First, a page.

Film Ink: Genevieve Clay-Smith Next Stop Japan

June 2018

By Anthony Frajman

The driving force behind Bus Stop Films has taken her mission for inclusive filmmaking to Japan.

Australian filmmaker Genevieve Clay-Smith has just debuted her new short film to a crowd of 400 people in Harajuku, Tokyo.

Shakespeare in Japan, made inclusively, starring Australian actor Gerard O’Dwyer, alongside Japanese actors Sonny Chiba, and Shioli Kutsuna, follows an Australian Shakespeare fan who travels on a solo adventure to Japan.

The film also stars participants from a workshop geared at people with Down Syndrome, preparing them to be involved in the filmmaking process.

Star of the film, Sydney actor O’Dwyer, who has Down Syndrome, has previously won awards for best actor in films at Tropfest and St Kilda Film Festivals.

Shakespeare in Japan was shot at various locations around Tokyo, with funding from the local Tokyo government, and involvement from a workshop run by the local Japan Down Syndrome Society, helping participants to get involved in filmmaking.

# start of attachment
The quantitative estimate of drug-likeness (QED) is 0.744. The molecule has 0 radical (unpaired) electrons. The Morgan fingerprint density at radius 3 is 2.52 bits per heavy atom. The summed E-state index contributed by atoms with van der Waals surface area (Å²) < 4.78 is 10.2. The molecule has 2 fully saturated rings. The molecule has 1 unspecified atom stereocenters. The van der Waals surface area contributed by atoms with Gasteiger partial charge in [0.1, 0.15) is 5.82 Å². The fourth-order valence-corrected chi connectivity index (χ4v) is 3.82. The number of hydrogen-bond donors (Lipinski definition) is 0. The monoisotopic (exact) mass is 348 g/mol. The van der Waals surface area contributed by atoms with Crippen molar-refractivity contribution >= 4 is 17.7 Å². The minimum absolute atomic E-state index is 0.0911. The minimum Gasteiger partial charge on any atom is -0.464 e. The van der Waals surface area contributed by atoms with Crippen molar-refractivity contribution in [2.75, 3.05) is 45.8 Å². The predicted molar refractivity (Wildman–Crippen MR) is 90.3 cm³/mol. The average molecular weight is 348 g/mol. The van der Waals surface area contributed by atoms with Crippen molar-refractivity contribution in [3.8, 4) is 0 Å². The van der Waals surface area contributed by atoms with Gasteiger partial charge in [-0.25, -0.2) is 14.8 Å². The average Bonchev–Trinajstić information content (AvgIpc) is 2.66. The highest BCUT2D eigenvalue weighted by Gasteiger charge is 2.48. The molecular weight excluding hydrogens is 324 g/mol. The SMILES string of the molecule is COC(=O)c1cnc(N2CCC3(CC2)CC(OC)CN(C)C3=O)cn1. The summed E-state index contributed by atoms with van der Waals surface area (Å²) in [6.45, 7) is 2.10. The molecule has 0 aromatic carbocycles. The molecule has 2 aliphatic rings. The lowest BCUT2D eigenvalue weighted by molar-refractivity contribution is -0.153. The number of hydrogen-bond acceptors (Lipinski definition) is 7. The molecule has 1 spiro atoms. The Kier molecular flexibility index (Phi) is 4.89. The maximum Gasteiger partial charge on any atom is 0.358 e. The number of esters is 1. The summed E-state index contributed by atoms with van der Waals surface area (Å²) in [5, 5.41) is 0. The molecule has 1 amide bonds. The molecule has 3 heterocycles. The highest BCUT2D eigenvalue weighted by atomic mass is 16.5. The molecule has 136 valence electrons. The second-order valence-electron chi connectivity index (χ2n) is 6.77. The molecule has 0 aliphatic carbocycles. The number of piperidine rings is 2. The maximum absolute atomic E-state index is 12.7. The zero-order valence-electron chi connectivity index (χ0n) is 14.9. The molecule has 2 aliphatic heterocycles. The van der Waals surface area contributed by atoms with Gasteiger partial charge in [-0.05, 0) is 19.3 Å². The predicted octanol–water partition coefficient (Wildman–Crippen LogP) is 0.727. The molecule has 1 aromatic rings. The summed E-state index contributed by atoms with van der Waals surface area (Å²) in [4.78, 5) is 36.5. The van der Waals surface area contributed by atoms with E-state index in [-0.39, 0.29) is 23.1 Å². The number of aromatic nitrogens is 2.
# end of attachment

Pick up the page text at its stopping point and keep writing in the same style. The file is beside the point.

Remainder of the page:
Smith has made multiple films on inclusion, winning Tropfest in 2009 with her inclusive short Be My Brother.

As part of its sponsorship by the Tokyo Government, the film will also screen at the Japanese Short Shorts Film Festival.

“It’s so easy to be inclusive. If I can do it in the film industry, we can do it anywhere,” the filmmaker said, speaking to Japanese news outlet Kyodo News.

“A lot of people think that including people with intellectual disability in the workforce would slow them down or compromise quality and be too hard, but this is not true,” said Clay-Smith.

The filmmaker, who has run hundreds of workshops geared to those with Down Syndrome, is a passionate advocate of inclusivity.

“When you are faced with a difference, no matter what the difference is, if they are not the same as you, people immediately lower expectations, and that is a disabling force in itself,” she said.

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